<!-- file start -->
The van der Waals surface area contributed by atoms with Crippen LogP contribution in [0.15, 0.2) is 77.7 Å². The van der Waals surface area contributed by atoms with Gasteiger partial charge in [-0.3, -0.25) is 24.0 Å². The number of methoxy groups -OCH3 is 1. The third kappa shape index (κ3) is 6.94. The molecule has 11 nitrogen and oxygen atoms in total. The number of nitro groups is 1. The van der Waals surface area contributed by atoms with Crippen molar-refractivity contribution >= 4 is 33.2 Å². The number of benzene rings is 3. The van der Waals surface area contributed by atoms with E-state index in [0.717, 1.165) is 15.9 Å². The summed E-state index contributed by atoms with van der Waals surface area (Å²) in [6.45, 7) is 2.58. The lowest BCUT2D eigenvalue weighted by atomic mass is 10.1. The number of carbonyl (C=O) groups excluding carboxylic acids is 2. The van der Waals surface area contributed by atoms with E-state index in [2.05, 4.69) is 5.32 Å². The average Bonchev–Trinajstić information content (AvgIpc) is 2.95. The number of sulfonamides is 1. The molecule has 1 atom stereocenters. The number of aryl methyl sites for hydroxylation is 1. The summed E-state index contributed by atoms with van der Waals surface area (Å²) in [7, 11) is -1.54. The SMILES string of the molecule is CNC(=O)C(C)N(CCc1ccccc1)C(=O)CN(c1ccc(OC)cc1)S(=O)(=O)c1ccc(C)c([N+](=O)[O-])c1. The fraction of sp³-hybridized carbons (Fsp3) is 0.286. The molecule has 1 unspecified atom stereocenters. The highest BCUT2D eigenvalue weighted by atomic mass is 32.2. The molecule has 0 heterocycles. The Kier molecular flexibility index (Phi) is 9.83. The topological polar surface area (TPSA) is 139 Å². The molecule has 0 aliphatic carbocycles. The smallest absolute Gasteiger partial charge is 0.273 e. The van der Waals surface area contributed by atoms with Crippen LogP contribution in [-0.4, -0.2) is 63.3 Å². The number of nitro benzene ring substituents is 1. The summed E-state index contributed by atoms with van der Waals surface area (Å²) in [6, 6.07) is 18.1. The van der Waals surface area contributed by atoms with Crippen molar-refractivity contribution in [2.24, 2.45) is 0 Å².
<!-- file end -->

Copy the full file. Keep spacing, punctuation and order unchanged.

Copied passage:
The van der Waals surface area contributed by atoms with Crippen LogP contribution in [0.15, 0.2) is 77.7 Å². The van der Waals surface area contributed by atoms with Gasteiger partial charge in [-0.3, -0.25) is 24.0 Å². The number of methoxy groups -OCH3 is 1. The third kappa shape index (κ3) is 6.94. The molecule has 11 nitrogen and oxygen atoms in total. The number of nitro groups is 1. The van der Waals surface area contributed by atoms with Crippen molar-refractivity contribution >= 4 is 33.2 Å². The number of benzene rings is 3. The van der Waals surface area contributed by atoms with E-state index in [0.717, 1.165) is 15.9 Å². The summed E-state index contributed by atoms with van der Waals surface area (Å²) in [6.45, 7) is 2.58. The lowest BCUT2D eigenvalue weighted by atomic mass is 10.1. The number of carbonyl (C=O) groups excluding carboxylic acids is 2. The van der Waals surface area contributed by atoms with E-state index in [2.05, 4.69) is 5.32 Å². The average Bonchev–Trinajstić information content (AvgIpc) is 2.95. The number of sulfonamides is 1. The molecule has 1 atom stereocenters. The number of aryl methyl sites for hydroxylation is 1. The summed E-state index contributed by atoms with van der Waals surface area (Å²) in [7, 11) is -1.54. The SMILES string of the molecule is CNC(=O)C(C)N(CCc1ccccc1)C(=O)CN(c1ccc(OC)cc1)S(=O)(=O)c1ccc(C)c([N+](=O)[O-])c1. The fraction of sp³-hybridized carbons (Fsp3) is 0.286. The molecule has 1 unspecified atom stereocenters. The highest BCUT2D eigenvalue weighted by atomic mass is 32.2. The molecule has 0 heterocycles. The Kier molecular flexibility index (Phi) is 9.83. The topological polar surface area (TPSA) is 139 Å². The molecule has 0 aliphatic carbocycles. The smallest absolute Gasteiger partial charge is 0.273 e. The van der Waals surface area contributed by atoms with Crippen LogP contribution in [-0.4, -0.2) is 63.3 Å². The number of nitro benzene ring substituents is 1. The summed E-state index contributed by atoms with van der Waals surface area (Å²) in [6, 6.07) is 18.1. The van der Waals surface area contributed by atoms with Crippen molar-refractivity contribution in [2.24, 2.45) is 0 Å².